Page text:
This is an archived article that was published on sltrib.com in 2009, and information in the article may be outdated. It is provided only for personal research purposes and may not be reprinted.
The first of a series of gay-rights bills aimed at the 2009 Legislature died in the Senate judiciary committee today
Sen. Scott McCoy's SB 32 would have amended state law so that financial dependents - besides spouses, parents and children - could sue if a breadwinner suffers a wrongful death.
It is part of the four-bill Common Ground Initiative being pushed by Equality Utah to expand legal protections offered to lesbian, gay, bisexual and transgender (LGBT) Utahns.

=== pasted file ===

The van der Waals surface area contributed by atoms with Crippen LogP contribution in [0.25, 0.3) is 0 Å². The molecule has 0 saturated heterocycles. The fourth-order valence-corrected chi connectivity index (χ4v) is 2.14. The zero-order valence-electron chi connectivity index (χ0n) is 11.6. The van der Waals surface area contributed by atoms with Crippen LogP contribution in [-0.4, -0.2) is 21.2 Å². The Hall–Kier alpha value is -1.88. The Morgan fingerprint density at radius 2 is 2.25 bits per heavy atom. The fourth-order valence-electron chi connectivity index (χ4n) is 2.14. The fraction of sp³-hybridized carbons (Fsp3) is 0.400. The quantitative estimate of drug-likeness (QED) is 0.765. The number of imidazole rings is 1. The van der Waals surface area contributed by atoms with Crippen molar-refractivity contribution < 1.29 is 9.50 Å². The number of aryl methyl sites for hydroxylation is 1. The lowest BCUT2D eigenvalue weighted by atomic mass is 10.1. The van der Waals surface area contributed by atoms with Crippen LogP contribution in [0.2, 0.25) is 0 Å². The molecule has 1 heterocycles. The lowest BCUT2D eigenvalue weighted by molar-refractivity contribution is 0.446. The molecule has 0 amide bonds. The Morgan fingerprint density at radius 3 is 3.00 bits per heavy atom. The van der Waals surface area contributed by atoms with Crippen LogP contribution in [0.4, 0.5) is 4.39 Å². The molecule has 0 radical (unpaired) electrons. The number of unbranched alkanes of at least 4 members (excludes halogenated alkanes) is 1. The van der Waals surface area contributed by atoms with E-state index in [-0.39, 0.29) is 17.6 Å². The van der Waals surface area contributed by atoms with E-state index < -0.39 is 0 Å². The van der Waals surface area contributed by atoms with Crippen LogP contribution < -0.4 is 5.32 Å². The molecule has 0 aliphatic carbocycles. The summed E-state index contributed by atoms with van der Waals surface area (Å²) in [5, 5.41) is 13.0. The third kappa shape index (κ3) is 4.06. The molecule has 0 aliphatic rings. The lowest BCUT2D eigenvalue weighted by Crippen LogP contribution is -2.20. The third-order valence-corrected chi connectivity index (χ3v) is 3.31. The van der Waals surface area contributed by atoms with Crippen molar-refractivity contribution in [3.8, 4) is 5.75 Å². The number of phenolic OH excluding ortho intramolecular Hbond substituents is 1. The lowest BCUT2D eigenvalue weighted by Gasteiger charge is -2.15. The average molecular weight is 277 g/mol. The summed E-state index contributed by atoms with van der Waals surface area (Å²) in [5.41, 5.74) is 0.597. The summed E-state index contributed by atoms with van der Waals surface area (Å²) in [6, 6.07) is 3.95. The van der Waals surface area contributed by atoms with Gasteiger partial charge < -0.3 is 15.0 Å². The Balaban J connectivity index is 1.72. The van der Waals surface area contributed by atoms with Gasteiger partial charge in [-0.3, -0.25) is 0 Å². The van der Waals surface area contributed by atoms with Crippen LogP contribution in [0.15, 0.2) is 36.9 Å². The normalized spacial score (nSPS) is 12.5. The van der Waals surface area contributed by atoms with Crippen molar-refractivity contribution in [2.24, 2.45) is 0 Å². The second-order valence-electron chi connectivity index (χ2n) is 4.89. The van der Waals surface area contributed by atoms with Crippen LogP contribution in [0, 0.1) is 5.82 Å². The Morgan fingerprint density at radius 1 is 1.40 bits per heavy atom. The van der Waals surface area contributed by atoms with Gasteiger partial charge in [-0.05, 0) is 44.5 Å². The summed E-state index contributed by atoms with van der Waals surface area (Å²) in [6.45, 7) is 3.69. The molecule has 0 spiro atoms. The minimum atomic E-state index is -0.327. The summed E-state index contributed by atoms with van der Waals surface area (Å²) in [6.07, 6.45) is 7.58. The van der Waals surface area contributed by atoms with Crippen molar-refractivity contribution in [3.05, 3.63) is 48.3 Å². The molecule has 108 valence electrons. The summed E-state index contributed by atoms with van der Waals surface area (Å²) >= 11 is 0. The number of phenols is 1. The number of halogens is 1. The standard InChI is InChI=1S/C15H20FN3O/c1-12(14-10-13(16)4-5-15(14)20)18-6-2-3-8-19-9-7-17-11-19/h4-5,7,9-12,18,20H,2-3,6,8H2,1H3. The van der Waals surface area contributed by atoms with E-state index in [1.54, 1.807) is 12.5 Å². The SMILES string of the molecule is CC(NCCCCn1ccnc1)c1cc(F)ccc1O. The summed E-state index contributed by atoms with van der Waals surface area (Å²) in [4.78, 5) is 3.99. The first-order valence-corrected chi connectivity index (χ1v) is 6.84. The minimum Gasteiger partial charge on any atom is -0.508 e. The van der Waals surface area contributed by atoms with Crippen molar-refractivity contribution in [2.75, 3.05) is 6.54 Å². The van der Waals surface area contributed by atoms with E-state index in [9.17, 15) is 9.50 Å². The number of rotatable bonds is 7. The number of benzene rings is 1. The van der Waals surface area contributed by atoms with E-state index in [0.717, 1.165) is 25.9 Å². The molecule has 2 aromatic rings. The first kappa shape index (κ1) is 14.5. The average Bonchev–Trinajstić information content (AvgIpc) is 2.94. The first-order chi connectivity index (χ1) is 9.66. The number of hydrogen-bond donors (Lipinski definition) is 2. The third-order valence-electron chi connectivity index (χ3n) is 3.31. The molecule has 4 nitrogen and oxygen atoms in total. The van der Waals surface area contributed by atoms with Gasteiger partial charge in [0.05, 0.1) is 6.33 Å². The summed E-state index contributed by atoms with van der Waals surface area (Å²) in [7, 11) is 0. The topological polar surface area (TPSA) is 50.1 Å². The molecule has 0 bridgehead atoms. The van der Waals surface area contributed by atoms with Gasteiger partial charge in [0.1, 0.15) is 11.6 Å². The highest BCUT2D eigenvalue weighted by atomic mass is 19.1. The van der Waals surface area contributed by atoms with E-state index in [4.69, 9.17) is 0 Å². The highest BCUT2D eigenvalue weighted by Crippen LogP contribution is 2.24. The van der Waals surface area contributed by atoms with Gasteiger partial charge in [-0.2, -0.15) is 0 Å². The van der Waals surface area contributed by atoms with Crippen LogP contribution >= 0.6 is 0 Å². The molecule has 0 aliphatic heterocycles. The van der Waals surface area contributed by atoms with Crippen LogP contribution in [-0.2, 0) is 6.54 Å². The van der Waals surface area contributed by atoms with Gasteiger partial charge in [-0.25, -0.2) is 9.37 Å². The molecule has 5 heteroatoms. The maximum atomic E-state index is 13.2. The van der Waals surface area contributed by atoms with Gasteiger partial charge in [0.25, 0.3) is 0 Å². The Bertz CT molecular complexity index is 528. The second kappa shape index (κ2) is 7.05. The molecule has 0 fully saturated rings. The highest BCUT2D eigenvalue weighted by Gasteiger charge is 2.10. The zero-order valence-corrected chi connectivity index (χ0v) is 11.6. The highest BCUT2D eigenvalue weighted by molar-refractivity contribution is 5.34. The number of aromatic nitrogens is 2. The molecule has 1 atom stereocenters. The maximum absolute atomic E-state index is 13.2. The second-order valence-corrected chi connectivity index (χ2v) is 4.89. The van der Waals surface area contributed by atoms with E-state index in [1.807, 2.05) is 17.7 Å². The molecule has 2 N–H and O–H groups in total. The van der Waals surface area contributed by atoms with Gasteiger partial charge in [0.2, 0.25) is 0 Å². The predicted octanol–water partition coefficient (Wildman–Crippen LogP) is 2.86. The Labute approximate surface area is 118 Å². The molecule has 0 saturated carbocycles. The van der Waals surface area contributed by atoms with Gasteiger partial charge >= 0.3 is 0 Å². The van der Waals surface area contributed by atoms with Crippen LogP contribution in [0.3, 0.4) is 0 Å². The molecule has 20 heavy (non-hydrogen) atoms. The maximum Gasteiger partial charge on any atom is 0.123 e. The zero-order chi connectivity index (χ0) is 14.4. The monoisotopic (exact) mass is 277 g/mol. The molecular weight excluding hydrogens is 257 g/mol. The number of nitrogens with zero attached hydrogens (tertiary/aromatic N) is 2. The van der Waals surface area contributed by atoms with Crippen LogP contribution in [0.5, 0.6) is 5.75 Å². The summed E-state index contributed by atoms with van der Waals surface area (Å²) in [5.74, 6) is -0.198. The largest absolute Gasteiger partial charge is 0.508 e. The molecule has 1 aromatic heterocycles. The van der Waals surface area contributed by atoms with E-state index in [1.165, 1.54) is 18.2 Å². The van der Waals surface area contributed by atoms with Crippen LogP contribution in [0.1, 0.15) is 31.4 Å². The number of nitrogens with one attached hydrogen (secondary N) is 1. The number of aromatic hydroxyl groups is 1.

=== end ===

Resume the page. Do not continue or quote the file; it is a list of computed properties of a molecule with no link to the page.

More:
A standing-room only crowd listened to two hours of testimony for and against the bill before the committee, headed by Sen. Chris Buttars, R-West Jordan, declined, in a 4-2 vote, to send the measure to the Senate floor. Only McCoy, D-Salt Lake City, and his Democratic colleague Ross Romero voted in favor of the bill.
McCoy's measure would have benefited same-sex couples but also other nontraditional households, such as one in which a grandmother relies on a grandson for financial support. Unlike spouses, parents and children, a wrongful-death designee would have to prove a financially dependent relationship with the victim to go to court.
McCoy said he plans to introduce the bill again in the 2010 session.